I was on the road so I didn’t get a chance to post that a new CD titled Comin’ Home came out yesterday from my friend, Michael Mattice. I’ve talked about Mikey here before, most recently in the notes after my recent opening at the Principle Gallery. I’ve known him since he was a gangly kid of 13 or 14 tagging along with his Dad at events at the gallery. Even then Mikey gave off a tightly focused vibe, like he was there in the physical sense only while his mind was elsewhere, running through an unending set of musical charts that had his full attention. I recognized his obsessive look that said that he something deeper to express, that it was in him and was eating impatiently at him from the inside.
Mikey had started his musical journey early, taking up the flute and piano at age 8 , adding a proficiency at electric and upright bass to his repertoire in his middle school years. But the guitar always held his deepest fascination. He studied guitar at the prestigious Berklee College of Music in Boston, graduating last year. After graduation, he toured as guitarist with Jamaican Aria Morgan‘s tour to promote her album, Full Time Love, as well as playing with the progressive metal band Yantra that he had co-founded while still at Berklee.
But time came to begin to get back to that obsessive inner voice which led to the release of his new CD yesterday that features his compositions, voice and playing. It’s a mix of folk, blues, country and indie rock but it’s all Mikey. I had followed his work through the years from afar and knew primarily of his prodigious talents as progressive metal guitarist so when he passed on to me a 3 song preview of the new CD at the gallery, I was expecting work in that genre. But from the first moments I could tell that I had only seen a small glimpse of his talent in his previous work. It started with a song, Train Hoppin’, that is drenched in the sound and feel of the early folk blues, recorded on the same sort of period recording equipment that Robert Johnson and other early blues pioneers used in the 20′s and 30′s. It is his homage to the influences that paved the way for his own work, which is shown more fully in the next two songs, Back to You and Window Pane. These songs feel like his authentic voice which is exciting, making me eager to hear more from this CD.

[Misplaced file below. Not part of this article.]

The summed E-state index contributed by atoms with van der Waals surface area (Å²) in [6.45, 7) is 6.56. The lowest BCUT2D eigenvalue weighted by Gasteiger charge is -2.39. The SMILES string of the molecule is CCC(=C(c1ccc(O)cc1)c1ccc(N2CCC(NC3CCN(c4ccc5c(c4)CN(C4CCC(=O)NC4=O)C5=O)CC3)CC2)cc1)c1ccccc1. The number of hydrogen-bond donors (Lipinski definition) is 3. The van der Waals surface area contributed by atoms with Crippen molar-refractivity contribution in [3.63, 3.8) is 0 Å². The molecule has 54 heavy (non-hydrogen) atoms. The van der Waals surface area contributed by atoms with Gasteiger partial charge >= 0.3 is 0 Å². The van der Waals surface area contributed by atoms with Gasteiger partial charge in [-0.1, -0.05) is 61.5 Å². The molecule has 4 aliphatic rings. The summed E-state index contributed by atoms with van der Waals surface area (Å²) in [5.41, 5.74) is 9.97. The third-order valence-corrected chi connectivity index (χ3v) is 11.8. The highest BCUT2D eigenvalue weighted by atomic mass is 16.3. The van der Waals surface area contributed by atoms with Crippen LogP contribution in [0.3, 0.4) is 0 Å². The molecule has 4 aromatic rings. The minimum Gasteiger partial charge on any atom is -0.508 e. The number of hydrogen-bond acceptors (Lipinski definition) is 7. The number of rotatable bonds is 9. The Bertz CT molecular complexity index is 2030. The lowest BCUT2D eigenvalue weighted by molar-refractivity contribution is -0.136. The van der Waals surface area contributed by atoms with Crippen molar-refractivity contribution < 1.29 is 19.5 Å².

Mike will also be doing a special acoustic show promoting the CD at the Principle Gallery on Thursday, July 11, from 6-9 PM. If you can make it, this should be a wonderful opportunity to experience his wonderful talent in an intimate setting. It could be one of those things where you can tell your friends years from now about how lucky you were to see Mike play early in his career.
Just to show off a bit of his talent and dexterity, here’s a clip from his progressive work with Yantra.